What do you like to do in your spare time?
I have four kids under the age of eight so “spare time” at this point in my life may be a bit of a misnomer. Having said that, my off-work hours are generally family time spent at home. I do see my share of the zoo, science center, library and local parks. We spend many of our free days and holidays with family and life-long friends, often in western Iowa, and on the farms where my wife and I grew up.
Tell us about your journey/career path that led you to your current role at DuPont Pioneer.
I graduated from Iowa State University with a bachelor’s degree in computer science. While coding and computer science formed the foundation of everything I did after that, it was really just a piece of where I was going. I followed up with a doctorate in bioinformatics and discovered my real passion was solving biology problems.
After graduate school, I moved my family to Boston, where I took a joint post-doctoral position at Massachusetts General Hospital and Harvard Medical School. I then became an instructor at Harvard Medical School and assistant in pathology at Massachusetts General Hospital. After five years in Boston, my wife and I returned to Iowa to raise our growing family and apply my experiences at DuPont Pioneer. I have been at DuPont Pioneer for three years now, and I am incredibly excited about where we are taking CRISPR-Cas.
What do you love most about your job?
I have spent my entire career working with computers, robots and molecular biology. One of the best parts about my job is that I now have the opportunity to move the fruits of these efforts into real-world applications. I think this is the dream of any scientist – to make a positive impact in the lives of others and the world around you.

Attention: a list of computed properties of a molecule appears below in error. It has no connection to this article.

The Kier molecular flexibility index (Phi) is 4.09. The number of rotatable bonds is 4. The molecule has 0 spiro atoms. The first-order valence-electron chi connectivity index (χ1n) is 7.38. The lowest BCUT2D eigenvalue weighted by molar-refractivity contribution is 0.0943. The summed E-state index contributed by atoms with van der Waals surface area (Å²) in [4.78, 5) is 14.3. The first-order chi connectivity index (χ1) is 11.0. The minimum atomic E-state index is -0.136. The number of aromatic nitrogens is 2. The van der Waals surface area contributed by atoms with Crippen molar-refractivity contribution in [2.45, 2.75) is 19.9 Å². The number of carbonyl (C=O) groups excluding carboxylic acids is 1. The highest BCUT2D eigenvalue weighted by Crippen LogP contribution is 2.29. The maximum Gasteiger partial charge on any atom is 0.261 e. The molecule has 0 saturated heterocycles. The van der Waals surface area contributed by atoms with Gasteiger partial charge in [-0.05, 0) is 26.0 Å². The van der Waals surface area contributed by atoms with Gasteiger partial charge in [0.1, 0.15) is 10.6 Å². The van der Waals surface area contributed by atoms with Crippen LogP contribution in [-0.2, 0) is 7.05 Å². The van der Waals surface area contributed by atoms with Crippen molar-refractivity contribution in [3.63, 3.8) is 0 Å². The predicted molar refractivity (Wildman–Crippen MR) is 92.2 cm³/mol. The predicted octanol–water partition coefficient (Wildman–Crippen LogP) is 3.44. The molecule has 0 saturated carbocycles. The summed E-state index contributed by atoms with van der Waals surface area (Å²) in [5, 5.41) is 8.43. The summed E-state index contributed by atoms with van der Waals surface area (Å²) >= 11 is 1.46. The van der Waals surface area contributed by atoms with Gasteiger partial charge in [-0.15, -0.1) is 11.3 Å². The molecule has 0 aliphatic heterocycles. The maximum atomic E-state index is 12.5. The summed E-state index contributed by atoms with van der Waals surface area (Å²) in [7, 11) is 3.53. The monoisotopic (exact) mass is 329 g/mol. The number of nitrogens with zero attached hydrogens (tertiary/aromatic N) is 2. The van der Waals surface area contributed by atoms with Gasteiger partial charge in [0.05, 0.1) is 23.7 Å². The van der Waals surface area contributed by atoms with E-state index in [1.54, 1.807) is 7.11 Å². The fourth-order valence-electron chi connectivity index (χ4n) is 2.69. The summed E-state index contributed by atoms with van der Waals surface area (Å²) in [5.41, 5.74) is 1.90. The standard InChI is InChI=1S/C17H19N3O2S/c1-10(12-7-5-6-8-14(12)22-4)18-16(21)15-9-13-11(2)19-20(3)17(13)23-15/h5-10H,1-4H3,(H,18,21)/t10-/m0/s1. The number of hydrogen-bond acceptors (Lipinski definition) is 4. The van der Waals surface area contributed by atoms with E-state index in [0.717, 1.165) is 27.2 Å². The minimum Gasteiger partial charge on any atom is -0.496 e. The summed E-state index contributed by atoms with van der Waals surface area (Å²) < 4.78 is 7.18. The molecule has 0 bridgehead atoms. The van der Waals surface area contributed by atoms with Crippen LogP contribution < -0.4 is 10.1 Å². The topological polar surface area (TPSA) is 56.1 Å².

Also, it may be cliché, but it’s all about the people. At DuPont Pioneer we have experts across many diverse fields who, along with being great scientists, are also top-notch people. This means every day I get to work with and learn from people that I admire.
Tell us more about your role applying CRISPR-Cas to develop sustainable agricultural solutions.
I have a highly collaborative and cross-functional role charged with developing, implementing and managing product development using CRISPR-Cas. This includes contributing to research planning and review, implementing new production technologies and developing best practices.
What excites you most about CRISPR-Cas and what it can do for agriculture?
CRISPR-Cas represents a real step-change in efficiency and quality so that farmers get the seeds that they need to thrive in evolving growing conditions. CRISPR-Cas can improve the plant breeding process through the ability to precisely transfer a single desired feature from, for instance, one corn plant into another corn plant, at the exact place needed, in just a few steps. With traditional plant breeding methods this transfer of a needed characteristic is achieved through a series of steps over a number of years with much greater complexity.
What is the one thing you want the world to know about CRISPR-Cas?
CRISPR-Cas has the potential to positively affect every aspect of the food chain, from enhancing the reliability of the food supply to providing consumer benefits, such as promoting the production of healthier oils. These are just a few of the exciting possibilities all fully within reach, and the possibilities for CRISPR-Cas go well beyond these examples.
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